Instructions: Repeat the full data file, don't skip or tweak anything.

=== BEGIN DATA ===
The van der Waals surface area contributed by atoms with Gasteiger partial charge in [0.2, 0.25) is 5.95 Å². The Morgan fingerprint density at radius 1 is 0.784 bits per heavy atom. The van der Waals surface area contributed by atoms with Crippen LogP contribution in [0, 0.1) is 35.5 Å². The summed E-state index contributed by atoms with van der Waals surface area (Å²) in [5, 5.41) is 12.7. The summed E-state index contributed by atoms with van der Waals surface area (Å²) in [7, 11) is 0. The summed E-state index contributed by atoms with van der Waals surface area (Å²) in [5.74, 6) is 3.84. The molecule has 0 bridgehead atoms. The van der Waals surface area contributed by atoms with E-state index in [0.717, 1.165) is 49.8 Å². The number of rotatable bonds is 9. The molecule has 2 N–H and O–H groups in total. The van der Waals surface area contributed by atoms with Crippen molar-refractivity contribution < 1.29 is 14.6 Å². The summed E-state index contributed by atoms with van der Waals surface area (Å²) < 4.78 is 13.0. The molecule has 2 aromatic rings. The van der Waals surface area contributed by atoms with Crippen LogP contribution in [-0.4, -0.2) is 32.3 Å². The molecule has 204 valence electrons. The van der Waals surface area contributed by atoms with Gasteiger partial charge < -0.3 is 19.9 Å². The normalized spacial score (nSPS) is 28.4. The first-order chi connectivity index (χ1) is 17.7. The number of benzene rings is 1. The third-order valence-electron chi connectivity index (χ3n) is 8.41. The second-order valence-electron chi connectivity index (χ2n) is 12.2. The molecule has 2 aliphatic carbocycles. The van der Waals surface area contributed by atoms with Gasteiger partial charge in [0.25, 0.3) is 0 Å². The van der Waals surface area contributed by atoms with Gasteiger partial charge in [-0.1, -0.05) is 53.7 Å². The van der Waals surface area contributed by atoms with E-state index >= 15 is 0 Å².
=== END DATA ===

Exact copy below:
The van der Waals surface area contributed by atoms with Gasteiger partial charge in [0.2, 0.25) is 5.95 Å². The Morgan fingerprint density at radius 1 is 0.784 bits per heavy atom. The van der Waals surface area contributed by atoms with Crippen LogP contribution in [0, 0.1) is 35.5 Å². The summed E-state index contributed by atoms with van der Waals surface area (Å²) in [5, 5.41) is 12.7. The summed E-state index contributed by atoms with van der Waals surface area (Å²) in [7, 11) is 0. The summed E-state index contributed by atoms with van der Waals surface area (Å²) in [5.74, 6) is 3.84. The molecule has 0 bridgehead atoms. The van der Waals surface area contributed by atoms with E-state index in [0.717, 1.165) is 49.8 Å². The number of rotatable bonds is 9. The molecule has 2 N–H and O–H groups in total. The van der Waals surface area contributed by atoms with Crippen molar-refractivity contribution < 1.29 is 14.6 Å². The summed E-state index contributed by atoms with van der Waals surface area (Å²) < 4.78 is 13.0. The molecule has 2 aromatic rings. The van der Waals surface area contributed by atoms with Crippen LogP contribution in [-0.4, -0.2) is 32.3 Å². The molecule has 204 valence electrons. The van der Waals surface area contributed by atoms with Gasteiger partial charge < -0.3 is 19.9 Å². The normalized spacial score (nSPS) is 28.4. The first-order chi connectivity index (χ1) is 17.7. The number of benzene rings is 1. The third-order valence-electron chi connectivity index (χ3n) is 8.41. The second-order valence-electron chi connectivity index (χ2n) is 12.2. The molecule has 2 aliphatic carbocycles. The van der Waals surface area contributed by atoms with Gasteiger partial charge in [0.25, 0.3) is 0 Å². The van der Waals surface area contributed by atoms with Gasteiger partial charge in [-0.1, -0.05) is 53.7 Å². The van der Waals surface area contributed by atoms with E-state index >= 15 is 0 Å².